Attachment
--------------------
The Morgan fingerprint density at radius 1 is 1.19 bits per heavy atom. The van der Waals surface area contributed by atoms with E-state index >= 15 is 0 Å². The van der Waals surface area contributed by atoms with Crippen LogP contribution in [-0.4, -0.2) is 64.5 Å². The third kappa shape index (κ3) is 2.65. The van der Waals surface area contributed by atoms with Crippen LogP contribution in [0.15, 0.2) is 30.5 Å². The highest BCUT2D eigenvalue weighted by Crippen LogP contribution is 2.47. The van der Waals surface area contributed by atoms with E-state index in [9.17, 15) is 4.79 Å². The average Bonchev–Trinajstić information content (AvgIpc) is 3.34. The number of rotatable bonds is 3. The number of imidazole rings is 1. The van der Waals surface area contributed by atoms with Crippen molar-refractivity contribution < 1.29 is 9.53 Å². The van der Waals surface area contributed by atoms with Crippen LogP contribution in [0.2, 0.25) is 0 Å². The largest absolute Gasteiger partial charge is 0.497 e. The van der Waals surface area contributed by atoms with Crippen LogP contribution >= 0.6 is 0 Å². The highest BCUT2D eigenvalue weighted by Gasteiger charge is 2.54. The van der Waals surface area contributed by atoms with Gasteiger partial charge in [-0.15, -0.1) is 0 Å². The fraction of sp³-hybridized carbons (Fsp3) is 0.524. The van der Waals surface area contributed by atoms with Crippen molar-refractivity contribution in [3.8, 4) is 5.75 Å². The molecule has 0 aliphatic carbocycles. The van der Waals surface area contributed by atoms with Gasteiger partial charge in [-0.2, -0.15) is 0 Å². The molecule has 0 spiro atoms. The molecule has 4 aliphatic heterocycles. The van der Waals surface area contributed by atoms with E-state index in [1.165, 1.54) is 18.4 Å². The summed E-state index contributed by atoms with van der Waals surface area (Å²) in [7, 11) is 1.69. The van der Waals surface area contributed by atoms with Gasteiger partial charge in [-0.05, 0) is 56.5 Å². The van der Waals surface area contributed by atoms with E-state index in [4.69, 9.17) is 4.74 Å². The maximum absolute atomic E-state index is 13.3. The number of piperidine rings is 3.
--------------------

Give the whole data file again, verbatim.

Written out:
The Morgan fingerprint density at radius 1 is 1.19 bits per heavy atom. The van der Waals surface area contributed by atoms with E-state index >= 15 is 0 Å². The van der Waals surface area contributed by atoms with Crippen LogP contribution in [-0.4, -0.2) is 64.5 Å². The third kappa shape index (κ3) is 2.65. The van der Waals surface area contributed by atoms with Crippen LogP contribution in [0.15, 0.2) is 30.5 Å². The highest BCUT2D eigenvalue weighted by Crippen LogP contribution is 2.47. The van der Waals surface area contributed by atoms with E-state index in [9.17, 15) is 4.79 Å². The average Bonchev–Trinajstić information content (AvgIpc) is 3.34. The number of rotatable bonds is 3. The number of imidazole rings is 1. The van der Waals surface area contributed by atoms with Crippen molar-refractivity contribution < 1.29 is 9.53 Å². The van der Waals surface area contributed by atoms with Crippen LogP contribution in [0.2, 0.25) is 0 Å². The largest absolute Gasteiger partial charge is 0.497 e. The van der Waals surface area contributed by atoms with Crippen LogP contribution >= 0.6 is 0 Å². The highest BCUT2D eigenvalue weighted by Gasteiger charge is 2.54. The van der Waals surface area contributed by atoms with Gasteiger partial charge in [-0.15, -0.1) is 0 Å². The fraction of sp³-hybridized carbons (Fsp3) is 0.524. The van der Waals surface area contributed by atoms with Crippen molar-refractivity contribution in [3.8, 4) is 5.75 Å². The molecule has 0 aliphatic carbocycles. The van der Waals surface area contributed by atoms with Gasteiger partial charge in [-0.2, -0.15) is 0 Å². The molecule has 0 spiro atoms. The molecule has 4 aliphatic heterocycles. The van der Waals surface area contributed by atoms with E-state index in [1.165, 1.54) is 18.4 Å². The summed E-state index contributed by atoms with van der Waals surface area (Å²) in [7, 11) is 1.69. The van der Waals surface area contributed by atoms with Gasteiger partial charge in [-0.05, 0) is 56.5 Å². The van der Waals surface area contributed by atoms with E-state index in [4.69, 9.17) is 4.74 Å². The maximum absolute atomic E-state index is 13.3. The number of piperidine rings is 3.